CREATIVE: Using any one of Faulkner’s 15 character voices as a guide, create a paragraph in the voice of a character totally different to yourself. Think about people you might have overheard on the train or bus or someone you might have seen randomly on a street corner. Invent their life, their consciousness in a paragraph. Who knows it might become the start of a larger work!
Note: This is insipired from an occurrence that happened on a Wednesday morning on my way into university.
“Tickets! Checking tickets. Get your Opal and concession cards ready, please!”
The transit officer belched from the back of the carriage, with much more authority than necessary. You’re not a cop mate, relax. The girl in front of me reacted instantaneously; Opal with according concession card at the ready. Goody-goody, that one is. People’s sleep are disrupted as they rummage through wallets, fiddle with their head phones, have mini panic attacks in fear of the $200 fine they’ll receive if they can’t produce this paramount piece of plastic that proves you paid your $4.50 fare.
“Hey mate, can I see your Opal card?” There were two officers who stood over me, utilising their superior standing position over the seated passengers as a power trip. One stood behind, silent, but I feel he washarsh.
“Sorry, I don’t have it. I lost my wallet last night and it was in there.”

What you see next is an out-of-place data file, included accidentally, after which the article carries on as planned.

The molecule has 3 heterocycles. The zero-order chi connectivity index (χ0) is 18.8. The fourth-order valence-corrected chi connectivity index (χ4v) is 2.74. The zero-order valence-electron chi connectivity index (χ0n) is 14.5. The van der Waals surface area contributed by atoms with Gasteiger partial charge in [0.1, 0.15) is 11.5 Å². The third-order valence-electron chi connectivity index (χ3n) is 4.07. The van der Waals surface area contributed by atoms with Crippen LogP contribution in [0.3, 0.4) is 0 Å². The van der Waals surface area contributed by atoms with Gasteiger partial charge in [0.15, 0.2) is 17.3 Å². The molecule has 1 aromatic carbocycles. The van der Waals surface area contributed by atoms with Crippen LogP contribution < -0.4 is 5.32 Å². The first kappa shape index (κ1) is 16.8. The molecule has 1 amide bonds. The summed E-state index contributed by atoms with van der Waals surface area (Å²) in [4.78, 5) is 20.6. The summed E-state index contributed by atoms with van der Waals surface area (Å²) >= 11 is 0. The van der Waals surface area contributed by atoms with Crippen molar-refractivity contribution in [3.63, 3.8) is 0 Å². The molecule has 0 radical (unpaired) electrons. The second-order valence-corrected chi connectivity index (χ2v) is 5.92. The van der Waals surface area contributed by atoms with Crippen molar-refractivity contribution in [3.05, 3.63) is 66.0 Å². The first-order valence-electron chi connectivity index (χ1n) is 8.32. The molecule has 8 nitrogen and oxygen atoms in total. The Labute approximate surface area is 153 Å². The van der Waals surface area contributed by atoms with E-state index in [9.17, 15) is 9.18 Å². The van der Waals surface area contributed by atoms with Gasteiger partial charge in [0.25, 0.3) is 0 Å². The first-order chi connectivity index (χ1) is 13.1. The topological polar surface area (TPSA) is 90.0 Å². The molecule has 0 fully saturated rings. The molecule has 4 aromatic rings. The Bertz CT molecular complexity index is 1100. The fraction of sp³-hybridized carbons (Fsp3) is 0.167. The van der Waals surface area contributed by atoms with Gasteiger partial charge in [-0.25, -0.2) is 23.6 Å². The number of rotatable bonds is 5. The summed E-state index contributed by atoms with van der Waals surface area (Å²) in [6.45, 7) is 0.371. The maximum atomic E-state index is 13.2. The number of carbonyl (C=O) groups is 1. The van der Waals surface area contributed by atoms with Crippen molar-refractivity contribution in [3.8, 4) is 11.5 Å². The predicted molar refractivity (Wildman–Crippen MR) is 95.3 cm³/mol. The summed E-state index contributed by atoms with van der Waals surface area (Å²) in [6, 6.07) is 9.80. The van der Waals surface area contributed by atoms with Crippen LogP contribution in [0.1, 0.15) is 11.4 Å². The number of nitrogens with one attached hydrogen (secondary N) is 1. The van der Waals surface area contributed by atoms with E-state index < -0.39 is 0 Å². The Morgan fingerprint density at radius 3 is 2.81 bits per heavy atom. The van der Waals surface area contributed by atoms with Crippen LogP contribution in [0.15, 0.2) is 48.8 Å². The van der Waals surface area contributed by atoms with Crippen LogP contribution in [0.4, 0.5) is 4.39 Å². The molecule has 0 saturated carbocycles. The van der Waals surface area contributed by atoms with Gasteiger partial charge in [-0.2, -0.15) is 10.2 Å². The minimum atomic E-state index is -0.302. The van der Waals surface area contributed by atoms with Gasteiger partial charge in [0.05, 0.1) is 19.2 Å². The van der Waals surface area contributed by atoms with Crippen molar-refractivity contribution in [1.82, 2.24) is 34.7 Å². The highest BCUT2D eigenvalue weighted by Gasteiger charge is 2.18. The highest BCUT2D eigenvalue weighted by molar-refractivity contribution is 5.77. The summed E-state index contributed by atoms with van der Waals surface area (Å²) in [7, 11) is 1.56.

“What’s your name?”
“Alex. Alex Debney.”
“You know its a crime to provide a false identity.”
“That’s my name.”
“Any proof of identification?”
“Nah mate, I told you, I lost my wallet.”
The officer was stumped. He paused, then continued to read the laws and regulations regarding Opal cards.
“What station are you getting off at?”
“Alright, we’ll meet you at Granville and discuss this further.”
They left the carriage. I called dad.
“Hey Cameron, why are you bloody calling me this early? What have you bloody done now?”
“Didn’t tap on this morning for the train, so didn’t give ‘em my Opal card. They said they’re going to fine me at Granville.”
“You can’t afford any more fines! You can’t get involved with the jail anymore, mate! Anything else, you’re out. Can’t take it anymore, mate. I’m sick of this.”
His voice was becoming raised and I could see the girl in front of me trying to turn to listen. Bloody goody-goody. Mind your own damn business.
Over the speaker, I could hear the stops being listed: Next station Fairfield, then Yennora, Guildford, Merrylands, Granville…
They can’t take me back to jail. It’s a fine, but I can’t afford the fine. With my record, they’d probably think it’s easier just to shove me away. Why couldn’t they let a poor bloke go? He lost his wallet, probably had to cancel his cards, apply for a new license, risk identify theft and a potential shopping spree from whoever found his cards, draining his bank account. Poor bloke and they couldn’t let him off for not having his Opal card? Without which how is he going to get to work? No paper tickets. Doesn’t have a license to drive. I thought it was a pretty damn good lie, to be honest.
I could see the transit officers in the carriage after us through the windows. As the doors opened on Fairfield station, the officers didn’t take notice. Their minds were on fining the next poor bloke. I quickly got up, and just before the doors closed, bolted through.
What am I going to do in bloody Fairfield?